Welcome to your Weekly UAS News Update. We have three stories for you this week. The first one is from the FAA Symposium and the AAM Summit currently taking place. Next, we discuss the Pica Pelican spray that has received FAA approval. Lastly, we delve into China's recent decision to impose export restrictions on certain drone products. Let's dive in.
The first story this week provides updates from the FAA Symposium and the AAM Summit. Our good friend, Vic Moss from the Drone Service Provider Alliance, has been sharing insights from the summit.
Here are some key takeaways: The Federal Aviation Administration (FAA) is keen on collecting data from pilots regarding BVLOS, but there isn't a clear plan on how to gather this data. Moreover, the FAA isn't certain about the specific type of data they require. The FAA has acknowledged a shortage of Remote ID modules, hinting at possible announcements before the deadlines. They also clarified that just because a cell phone app doesn't pick up the Remote ID message doesn't mean the operator is non-compliant. We often receive queries about the efficiency of different modules. Currently, we're testing these and will be sharing a video update soon. For more insights from the symposium, keep an eye on the DSPA.org where Vic will be posting regular updates.
Pica Pelican Crash
Our second story revolves around a large drone, weighing 1320 pounds. While we previously reported on a Pica Pelican crash in California, Pica has now introduced a new aircraft named the Pelican Spray. This crop-dusting drone boasts a 700-pound payload capacity, 30-minute operational endurance (including a 10-minute reserve), and can cruise between 60 and 70 knots. Requiring a runway of 650 feet, it's powered by an 18-kilowatt-hour battery and has four electric motors with fixed-pitch propeller. The Pelican Spray spans 20 feet in length and 30 feet in wingspan, comparable to our Diamond DA40 used for travel and training.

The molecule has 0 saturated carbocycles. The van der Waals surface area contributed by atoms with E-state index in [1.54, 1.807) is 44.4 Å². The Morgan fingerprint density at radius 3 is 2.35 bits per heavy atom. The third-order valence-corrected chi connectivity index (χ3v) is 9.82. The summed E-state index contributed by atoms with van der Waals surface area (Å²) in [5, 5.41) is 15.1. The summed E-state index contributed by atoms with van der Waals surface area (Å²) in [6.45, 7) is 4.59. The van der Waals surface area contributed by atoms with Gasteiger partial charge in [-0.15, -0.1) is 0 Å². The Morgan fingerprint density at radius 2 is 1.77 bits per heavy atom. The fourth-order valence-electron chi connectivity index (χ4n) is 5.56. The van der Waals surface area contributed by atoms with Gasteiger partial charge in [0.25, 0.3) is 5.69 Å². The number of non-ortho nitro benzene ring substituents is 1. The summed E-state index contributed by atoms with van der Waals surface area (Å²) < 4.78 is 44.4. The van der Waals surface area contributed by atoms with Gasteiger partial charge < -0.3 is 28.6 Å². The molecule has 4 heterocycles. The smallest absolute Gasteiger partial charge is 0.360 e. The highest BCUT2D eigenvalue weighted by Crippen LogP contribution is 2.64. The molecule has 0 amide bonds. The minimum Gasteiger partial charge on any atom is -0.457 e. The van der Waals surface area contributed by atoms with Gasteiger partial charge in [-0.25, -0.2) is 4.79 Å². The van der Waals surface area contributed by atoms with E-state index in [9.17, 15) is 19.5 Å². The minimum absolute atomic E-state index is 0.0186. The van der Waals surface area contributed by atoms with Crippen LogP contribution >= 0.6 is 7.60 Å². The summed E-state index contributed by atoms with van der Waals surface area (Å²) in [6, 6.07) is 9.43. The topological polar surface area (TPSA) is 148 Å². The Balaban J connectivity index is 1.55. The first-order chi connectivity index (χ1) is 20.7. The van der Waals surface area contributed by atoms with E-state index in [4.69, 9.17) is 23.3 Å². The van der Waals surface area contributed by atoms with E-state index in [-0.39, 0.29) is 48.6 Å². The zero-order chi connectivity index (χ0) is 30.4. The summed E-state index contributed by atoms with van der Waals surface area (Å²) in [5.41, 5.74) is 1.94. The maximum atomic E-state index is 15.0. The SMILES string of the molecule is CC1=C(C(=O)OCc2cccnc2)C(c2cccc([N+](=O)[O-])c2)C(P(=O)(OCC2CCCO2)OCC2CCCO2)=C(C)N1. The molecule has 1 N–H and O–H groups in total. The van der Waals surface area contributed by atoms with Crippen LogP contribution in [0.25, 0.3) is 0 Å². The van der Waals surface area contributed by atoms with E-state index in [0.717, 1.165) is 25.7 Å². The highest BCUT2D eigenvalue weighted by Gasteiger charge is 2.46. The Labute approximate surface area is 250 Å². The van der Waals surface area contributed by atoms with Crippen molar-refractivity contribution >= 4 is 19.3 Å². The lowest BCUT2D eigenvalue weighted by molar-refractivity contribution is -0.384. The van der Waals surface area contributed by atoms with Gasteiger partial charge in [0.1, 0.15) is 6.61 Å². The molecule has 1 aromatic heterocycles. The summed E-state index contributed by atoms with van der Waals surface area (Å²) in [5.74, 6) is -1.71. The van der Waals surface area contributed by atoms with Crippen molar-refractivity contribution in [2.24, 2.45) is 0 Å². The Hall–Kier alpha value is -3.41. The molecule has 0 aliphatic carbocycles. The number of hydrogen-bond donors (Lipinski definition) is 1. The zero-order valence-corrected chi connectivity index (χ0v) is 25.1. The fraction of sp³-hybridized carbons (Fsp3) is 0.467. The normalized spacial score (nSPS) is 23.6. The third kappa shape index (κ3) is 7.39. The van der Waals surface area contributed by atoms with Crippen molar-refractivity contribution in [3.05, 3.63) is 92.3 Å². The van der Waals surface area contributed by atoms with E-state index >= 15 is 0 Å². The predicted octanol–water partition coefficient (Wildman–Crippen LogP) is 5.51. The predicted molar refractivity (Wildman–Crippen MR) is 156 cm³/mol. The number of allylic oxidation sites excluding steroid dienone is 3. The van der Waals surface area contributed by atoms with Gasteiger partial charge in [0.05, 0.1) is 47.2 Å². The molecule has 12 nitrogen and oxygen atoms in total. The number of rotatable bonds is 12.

China drone export restrictions
Lastly, China has begun imposing export restrictions on specific drone components. Currently, companies like DJI remain unaffected. These restrictions encompass military-use items such as lasers, communication equipment, drone engines, and anti-UAV systems.
DJI responded by stating, “We have never designed or manufactured products or equipment for military use.”
This statement might spark debates, especially considering the drone usage in current conflicts like Ukraine. We'll keep monitoring this situation and provide updates on any developments that might affect commercial or consumer drones in the US.
Before wrapping up, a quick personal note: After returning from Oshkosh, our team wanted to express gratitude to all who visited us, shared stories, and engaged with our exhibits. The feedback and warmth we received were truly overwhelming. A common sentiment we heard was, “You don't know me, but I know you really well.” Engaging with our community at such events is always heartening.
That's all for this week. As always, like, subscribe, and we'll see you next week.
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